Even as an adult, her consciousness was tied in directly with that of her father’s. She was not her own person, but sort of an extension of her father.  Decades of living away from her home town, having moved to “the city”, she has gained new perspectives.  She realizes she is no longer an extension of her father, but is her own person.  And that is like a death that she must grieve.  

Scout is told to go set a watchman.   She realizes that her conscience will be her watchman.  She cannot rely on her father’s prior actions or anyone else’s.   She must come of age.  She must decide things for herself. 

In an extension of this concept, I think of Affirmation of Baptism in the Lutheran denomination.  Young people must learn to make their own faith claims, rather than relying solely on the faith of the parents.   Yes, baptism is a communal thing and we are watchmen for one another; we will always be dependent upon one another.  

But we all must make that step from milk to meat, each at his own pace.  We can take what we have learned about faith from our ancestors and from the ancient stories, and struggle with what that means for us today.  A righteous action 2,000 years ago in a foreign context will mean one thing, whereas a righteous act today, in a first world country, might look very different.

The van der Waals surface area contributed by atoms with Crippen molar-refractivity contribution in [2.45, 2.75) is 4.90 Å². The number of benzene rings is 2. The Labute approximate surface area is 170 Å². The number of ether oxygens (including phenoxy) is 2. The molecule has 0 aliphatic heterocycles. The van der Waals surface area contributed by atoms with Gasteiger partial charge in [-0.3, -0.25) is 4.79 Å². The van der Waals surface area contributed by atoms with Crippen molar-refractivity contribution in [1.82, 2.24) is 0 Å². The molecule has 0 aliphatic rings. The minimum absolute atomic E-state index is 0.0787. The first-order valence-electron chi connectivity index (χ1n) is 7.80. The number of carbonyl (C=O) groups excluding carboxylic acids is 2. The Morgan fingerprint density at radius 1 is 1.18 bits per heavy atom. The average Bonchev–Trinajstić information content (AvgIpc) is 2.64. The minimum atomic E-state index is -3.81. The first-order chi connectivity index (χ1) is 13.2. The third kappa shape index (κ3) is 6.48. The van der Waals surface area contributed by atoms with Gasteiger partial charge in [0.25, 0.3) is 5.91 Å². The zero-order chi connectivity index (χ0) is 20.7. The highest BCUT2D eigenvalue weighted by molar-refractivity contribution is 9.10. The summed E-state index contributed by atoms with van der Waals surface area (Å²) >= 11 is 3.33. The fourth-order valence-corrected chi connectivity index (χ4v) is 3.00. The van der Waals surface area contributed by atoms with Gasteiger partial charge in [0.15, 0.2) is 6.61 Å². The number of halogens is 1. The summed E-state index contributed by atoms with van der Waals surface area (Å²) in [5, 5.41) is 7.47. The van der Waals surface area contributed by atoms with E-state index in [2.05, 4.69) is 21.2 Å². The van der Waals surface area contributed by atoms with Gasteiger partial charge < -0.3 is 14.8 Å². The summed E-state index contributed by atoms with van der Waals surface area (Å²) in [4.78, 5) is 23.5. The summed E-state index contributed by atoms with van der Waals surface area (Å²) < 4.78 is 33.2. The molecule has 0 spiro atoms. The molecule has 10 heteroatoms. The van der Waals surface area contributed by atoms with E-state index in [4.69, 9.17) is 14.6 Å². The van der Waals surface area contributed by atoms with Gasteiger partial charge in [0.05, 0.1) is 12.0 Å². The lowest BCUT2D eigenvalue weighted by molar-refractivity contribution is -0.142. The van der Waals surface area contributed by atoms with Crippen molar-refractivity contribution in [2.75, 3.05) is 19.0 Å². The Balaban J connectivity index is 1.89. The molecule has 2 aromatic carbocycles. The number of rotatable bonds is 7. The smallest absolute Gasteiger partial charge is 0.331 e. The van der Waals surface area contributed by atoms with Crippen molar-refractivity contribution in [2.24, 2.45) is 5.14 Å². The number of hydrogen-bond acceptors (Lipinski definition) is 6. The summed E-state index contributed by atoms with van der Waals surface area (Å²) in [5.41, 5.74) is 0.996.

We are called to set a watchmen… To interpret what God is saying… To discern what we are called to do about what God is saying to us.  And we do that as the body of Christ…together.  

When have you been called upon to be a watchman? Who are some of the watchmen in your life?  

P (Prayer): Lord, be our watchman and call us to these same duties for one another.  Amen. 

Bearing One Another’s Burdens

 S (Scripture): Psalm 88:13 As for me, I cry out to you, O Lord; in the morning my prayer confronts you.

88:14 O Lord, why do you reject me,
and pay no attention to me?
88:15 I am oppressed and have been on the verge of death since my youth. I have been subjected to your horrors and am numb with pain.

O (Observation): Wow!  This author lets out all the stops and opens up!   This level of anger and frustration TOWARDS GOD is rarely heard these days. But then, maybe this text is a witness to us that we can get frustrated towards God, and maybe even doubt God, and still, God loves us and sees us through.  

God is bigger than our anger.  God is bigger than our frustrations. 

A (Application):  I’ve visited with church members recently who are having a tough time with physical health.  I see how we can all reach points of frustration and doubt.   These members I’ve visited have a solid faith.   But sometimes, the struggles can be overwhelming.